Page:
According to a report by Reuters, US automobile safety regulators are probing into a Tesla car crash, potentially involving its autopilot mode, for the second time in less than a month.
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The National Highway Traffic Safety Administration (NHTSA) declared on Thursday (Aug. 10) that it has initiated a unique crash investigation concerning the demise of a 57-year old Tesla owner in Virginia. The individual tragically collided with a semi truck on July 19 while trying to merge onto the highway.
Tesla was not instantly reachable for a statement regarding the investigation.
The website of the EV maker states that "active driver supervision is necessary for current Autopilot features and they do not render the vehicle autonomous." Yet, in a 2016 conversation, Musk asserted that Teslas, when switched to autopilot mode, could "operate autonomously with more safety than a human, at present."
830,000: The estimated number of Tesla's fitted with Autopilot mode since 2014, as per NHTSA's calculation.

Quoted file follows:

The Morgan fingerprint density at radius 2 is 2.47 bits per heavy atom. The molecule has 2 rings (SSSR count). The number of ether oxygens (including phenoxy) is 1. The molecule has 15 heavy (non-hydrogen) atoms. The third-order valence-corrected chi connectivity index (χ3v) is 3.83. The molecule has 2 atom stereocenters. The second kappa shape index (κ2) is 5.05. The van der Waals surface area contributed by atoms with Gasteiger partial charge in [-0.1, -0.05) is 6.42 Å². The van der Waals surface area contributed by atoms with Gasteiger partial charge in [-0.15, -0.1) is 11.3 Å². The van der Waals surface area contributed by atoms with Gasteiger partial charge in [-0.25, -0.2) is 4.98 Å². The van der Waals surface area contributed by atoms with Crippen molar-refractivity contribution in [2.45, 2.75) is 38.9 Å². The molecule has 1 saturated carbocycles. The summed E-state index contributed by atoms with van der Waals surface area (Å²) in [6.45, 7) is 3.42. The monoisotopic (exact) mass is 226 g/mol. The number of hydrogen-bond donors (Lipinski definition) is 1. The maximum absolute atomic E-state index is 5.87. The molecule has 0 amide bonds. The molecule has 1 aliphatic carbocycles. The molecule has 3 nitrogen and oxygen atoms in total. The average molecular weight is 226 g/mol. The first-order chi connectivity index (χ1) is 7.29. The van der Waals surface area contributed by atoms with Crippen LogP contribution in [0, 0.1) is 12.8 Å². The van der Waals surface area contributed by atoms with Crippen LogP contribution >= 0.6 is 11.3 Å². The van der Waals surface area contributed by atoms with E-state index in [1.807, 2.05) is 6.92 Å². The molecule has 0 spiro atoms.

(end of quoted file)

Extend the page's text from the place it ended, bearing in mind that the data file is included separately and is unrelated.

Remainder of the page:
$15,000: Extra expense for Tesla owners for the autonomous driving feature.
736: The count of accidents involving Autopilot Mode since 2019, which includes 17 fatalities, according to a recent investigation by The Washington Post.
The latest investigation arrives only a few weeks following the declaration by US regulators that they were examining a fatal car accident in California—caused by a Tesla, also believed to be in autopilot mode—which led to two fatalities, one of which was a three-month-old infant.
Indeed, since 2016, the NHTSA has initiated no less than 36 inquiries into Tesla's autonomous driving systems. The regulatory body is also engaged in another ongoing investigation of 830,000 vehicles that are using the autopilot mode of Tesla models.
Furthermore, the NHTSA declared last February that Tesla would recall 362,000 vehicles, due to worries that the autopilot might lead to fatal accidents.
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